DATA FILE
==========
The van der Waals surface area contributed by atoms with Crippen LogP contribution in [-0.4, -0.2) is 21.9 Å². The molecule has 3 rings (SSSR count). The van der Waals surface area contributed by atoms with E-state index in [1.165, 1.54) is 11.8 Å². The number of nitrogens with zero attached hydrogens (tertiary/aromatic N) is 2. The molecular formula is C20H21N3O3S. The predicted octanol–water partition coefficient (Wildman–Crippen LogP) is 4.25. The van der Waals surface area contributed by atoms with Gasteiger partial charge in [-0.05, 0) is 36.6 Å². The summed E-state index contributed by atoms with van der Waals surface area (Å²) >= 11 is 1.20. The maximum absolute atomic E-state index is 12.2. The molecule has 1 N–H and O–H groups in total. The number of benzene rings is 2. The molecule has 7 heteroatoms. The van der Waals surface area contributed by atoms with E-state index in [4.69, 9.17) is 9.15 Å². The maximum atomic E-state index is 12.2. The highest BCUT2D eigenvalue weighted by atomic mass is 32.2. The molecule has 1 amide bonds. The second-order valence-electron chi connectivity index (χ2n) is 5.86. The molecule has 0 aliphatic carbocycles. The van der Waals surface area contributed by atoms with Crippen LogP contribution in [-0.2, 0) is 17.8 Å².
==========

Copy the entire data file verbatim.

The van der Waals surface area contributed by atoms with Crippen LogP contribution in [-0.4, -0.2) is 21.9 Å². The molecule has 3 rings (SSSR count). The van der Waals surface area contributed by atoms with E-state index in [1.165, 1.54) is 11.8 Å². The number of nitrogens with zero attached hydrogens (tertiary/aromatic N) is 2. The molecular formula is C20H21N3O3S. The predicted octanol–water partition coefficient (Wildman–Crippen LogP) is 4.25. The van der Waals surface area contributed by atoms with Gasteiger partial charge in [-0.05, 0) is 36.6 Å². The summed E-state index contributed by atoms with van der Waals surface area (Å²) >= 11 is 1.20. The maximum absolute atomic E-state index is 12.2. The molecule has 1 N–H and O–H groups in total. The number of benzene rings is 2. The molecule has 7 heteroatoms. The van der Waals surface area contributed by atoms with E-state index in [4.69, 9.17) is 9.15 Å². The maximum atomic E-state index is 12.2. The highest BCUT2D eigenvalue weighted by atomic mass is 32.2. The molecule has 1 amide bonds. The second-order valence-electron chi connectivity index (χ2n) is 5.86. The molecule has 0 aliphatic carbocycles. The van der Waals surface area contributed by atoms with Crippen LogP contribution in [-0.2, 0) is 17.8 Å².